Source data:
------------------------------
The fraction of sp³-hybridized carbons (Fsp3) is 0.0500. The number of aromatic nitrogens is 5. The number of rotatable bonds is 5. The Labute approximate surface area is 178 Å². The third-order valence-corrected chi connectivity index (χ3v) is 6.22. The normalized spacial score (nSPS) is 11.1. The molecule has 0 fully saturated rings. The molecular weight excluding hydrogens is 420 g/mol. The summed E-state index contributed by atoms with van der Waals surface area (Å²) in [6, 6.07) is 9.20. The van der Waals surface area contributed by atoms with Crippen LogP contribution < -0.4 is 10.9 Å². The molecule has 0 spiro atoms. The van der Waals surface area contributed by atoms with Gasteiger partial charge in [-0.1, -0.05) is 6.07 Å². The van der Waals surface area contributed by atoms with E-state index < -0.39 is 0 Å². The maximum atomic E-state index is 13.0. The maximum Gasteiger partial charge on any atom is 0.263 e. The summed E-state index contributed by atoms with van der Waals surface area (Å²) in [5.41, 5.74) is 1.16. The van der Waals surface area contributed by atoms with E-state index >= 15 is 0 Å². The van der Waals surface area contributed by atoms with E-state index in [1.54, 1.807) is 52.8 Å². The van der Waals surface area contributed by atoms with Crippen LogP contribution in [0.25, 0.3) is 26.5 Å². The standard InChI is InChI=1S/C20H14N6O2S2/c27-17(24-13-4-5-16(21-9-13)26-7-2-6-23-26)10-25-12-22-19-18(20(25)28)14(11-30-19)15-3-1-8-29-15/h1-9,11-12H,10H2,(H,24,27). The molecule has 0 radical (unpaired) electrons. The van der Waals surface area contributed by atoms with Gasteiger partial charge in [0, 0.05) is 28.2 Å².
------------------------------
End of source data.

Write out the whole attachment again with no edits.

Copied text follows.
The fraction of sp³-hybridized carbons (Fsp3) is 0.0500. The number of aromatic nitrogens is 5. The number of rotatable bonds is 5. The Labute approximate surface area is 178 Å². The third-order valence-corrected chi connectivity index (χ3v) is 6.22. The normalized spacial score (nSPS) is 11.1. The molecule has 0 fully saturated rings. The molecular weight excluding hydrogens is 420 g/mol. The summed E-state index contributed by atoms with van der Waals surface area (Å²) in [6, 6.07) is 9.20. The van der Waals surface area contributed by atoms with Crippen LogP contribution < -0.4 is 10.9 Å². The molecule has 0 spiro atoms. The van der Waals surface area contributed by atoms with Gasteiger partial charge in [-0.1, -0.05) is 6.07 Å². The van der Waals surface area contributed by atoms with E-state index < -0.39 is 0 Å². The maximum atomic E-state index is 13.0. The maximum Gasteiger partial charge on any atom is 0.263 e. The summed E-state index contributed by atoms with van der Waals surface area (Å²) in [5.41, 5.74) is 1.16. The van der Waals surface area contributed by atoms with E-state index >= 15 is 0 Å². The van der Waals surface area contributed by atoms with E-state index in [1.54, 1.807) is 52.8 Å². The van der Waals surface area contributed by atoms with Crippen LogP contribution in [0.25, 0.3) is 26.5 Å². The standard InChI is InChI=1S/C20H14N6O2S2/c27-17(24-13-4-5-16(21-9-13)26-7-2-6-23-26)10-25-12-22-19-18(20(25)28)14(11-30-19)15-3-1-8-29-15/h1-9,11-12H,10H2,(H,24,27). The molecule has 0 radical (unpaired) electrons. The van der Waals surface area contributed by atoms with Gasteiger partial charge in [0, 0.05) is 28.2 Å².